To localize growths to specific areas, researchers covered the surface with a shadow mask containing an array of microscale holes, restricting Alq3 vapor flux to only directly exposed regions. Computational fluid simulations revealed that holes induced non-uniform mass transport profiles and boundary layer thickness variations which confined the initial nanowire nucleation sites to small regions around hole centers. Owing to nanoscale geometry, these nucleation sites sent out unidirectional growth fronts that remained aligned to nanogrooves across entire holes. This combined ‘selective-area graphoepitaxy’ technique assembled arrays of highly oriented Alq3 nanowires with controlled densities and lengths based on hole layouts.
Selective-area growth of self-oriented Alq3 nanowires
Selective-area growth of self-oriented Alq3 nanowires. a) Digital photography and b) schematic diagram of the stacking configuration. The dashed square in (a) indicates the substrate position under the shadow mask. c) Optical microscopic image of the metal shadow mask. d) Fluorescence optical microscopic image of the site-controlled horizontally-aligned Alq3 nanowires under UV illumination. e) Representative SEM image of the sitecontrolled horizontally-aligned Alq3 nanowires in a micro-sized hole. f) AFM image and g) height profile of the Alq3 nanowires. (Reprinted with permission by Wiley-VCH Verlag)
Structural analyses using cross-polarized optical microscopy, electron diffraction and X-ray diffraction verified the single-crystalline nature of Alq3 nanowires with long-range molecular order and preferential growth axis along the (01̄1) lattice plane. An exceptional 75.12% internal quantum efficiency was measured. The aligning mechanism was not contingent on lattice-matching, unlike existing epitaxial growth techniques. Researchers demonstrated micro-scale control to generate oriented Alq3 nanowire arrays with different sizes and shapes across a substrate by simply adjusting hole parameters in the shadow mask. Notably, 872 micron long nanowires were obtained using rectangular holes – a length-to-diameter ratio exceeding 1200.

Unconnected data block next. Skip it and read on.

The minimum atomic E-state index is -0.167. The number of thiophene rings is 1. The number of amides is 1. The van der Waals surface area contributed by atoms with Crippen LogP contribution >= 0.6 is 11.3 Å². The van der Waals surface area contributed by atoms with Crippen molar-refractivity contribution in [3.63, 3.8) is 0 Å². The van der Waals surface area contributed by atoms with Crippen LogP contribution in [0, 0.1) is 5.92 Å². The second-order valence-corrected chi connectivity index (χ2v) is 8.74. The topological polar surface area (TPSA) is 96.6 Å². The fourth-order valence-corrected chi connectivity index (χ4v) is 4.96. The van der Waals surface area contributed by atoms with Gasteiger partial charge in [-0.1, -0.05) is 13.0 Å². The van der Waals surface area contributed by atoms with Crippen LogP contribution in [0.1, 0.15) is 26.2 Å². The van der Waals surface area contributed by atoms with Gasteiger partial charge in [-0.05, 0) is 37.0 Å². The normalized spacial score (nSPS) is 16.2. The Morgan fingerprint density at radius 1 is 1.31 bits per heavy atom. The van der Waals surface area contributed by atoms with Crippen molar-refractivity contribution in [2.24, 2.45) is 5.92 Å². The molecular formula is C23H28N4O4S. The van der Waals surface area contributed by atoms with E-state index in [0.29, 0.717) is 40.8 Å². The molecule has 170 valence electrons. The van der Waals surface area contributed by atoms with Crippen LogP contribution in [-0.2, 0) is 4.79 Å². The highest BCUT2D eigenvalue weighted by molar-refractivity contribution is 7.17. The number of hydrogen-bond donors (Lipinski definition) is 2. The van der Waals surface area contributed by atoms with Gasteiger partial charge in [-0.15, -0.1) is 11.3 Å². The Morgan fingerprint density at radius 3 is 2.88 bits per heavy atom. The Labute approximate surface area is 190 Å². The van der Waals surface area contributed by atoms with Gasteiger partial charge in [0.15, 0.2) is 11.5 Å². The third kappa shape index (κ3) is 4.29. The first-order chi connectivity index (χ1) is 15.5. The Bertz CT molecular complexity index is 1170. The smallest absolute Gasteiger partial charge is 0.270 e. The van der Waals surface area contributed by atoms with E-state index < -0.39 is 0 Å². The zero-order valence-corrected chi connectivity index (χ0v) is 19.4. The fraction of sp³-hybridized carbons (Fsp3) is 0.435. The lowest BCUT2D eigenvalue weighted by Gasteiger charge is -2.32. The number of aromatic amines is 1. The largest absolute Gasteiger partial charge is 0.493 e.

As-grown nanostructure arrays were directly integrated into functioning electronic devices without any nanowire transfer or manual manipulation. A two-terminal device exhibited strong negative differential resistance with a 3.97 peak-to-valley current ratio, competitive with state-of-the-art materials. This unusual conductivity profile is attractive for specialized circuit applications such as memories, amplifiers and logic switches. Additionally, a distinct photoresponse was measured under 405 nm illumination with 200 millisecond rise/decay times, confirming photosensitivity.
“The proposed selective-area graphoepitaxy method altered the long-held notion that lattice-matching between crystals is mandatory for controlling orientation. Furthermore, no metal catalysts were required,” explains Xu. “The technique opens possibilities of assembling various organic molecules into custom oriented nanowire architectures for electronics manufacturing.”
However, contact issues related to device fabrication need optimized electrode interfaces. Regardless, this breakthrough research makes a compelling case that synergistically harnessing self-assembly behaviors on multiple length scales enables scalable bottom-up nanomanufacturing not viable through top-down lithography. Importantly, it liberates organic nanowires from constraints of manual manipulation by directing site-specific orientation-controlled growths.
Michael Berger By – Michael is author of three books by the Royal Society of Chemistry:
Nano-Society: Pushing the Boundaries of Technology,
Nanotechnology: The Future is Tiny, and
Nanoengineering: The Skills and Tools Making Technology Invisible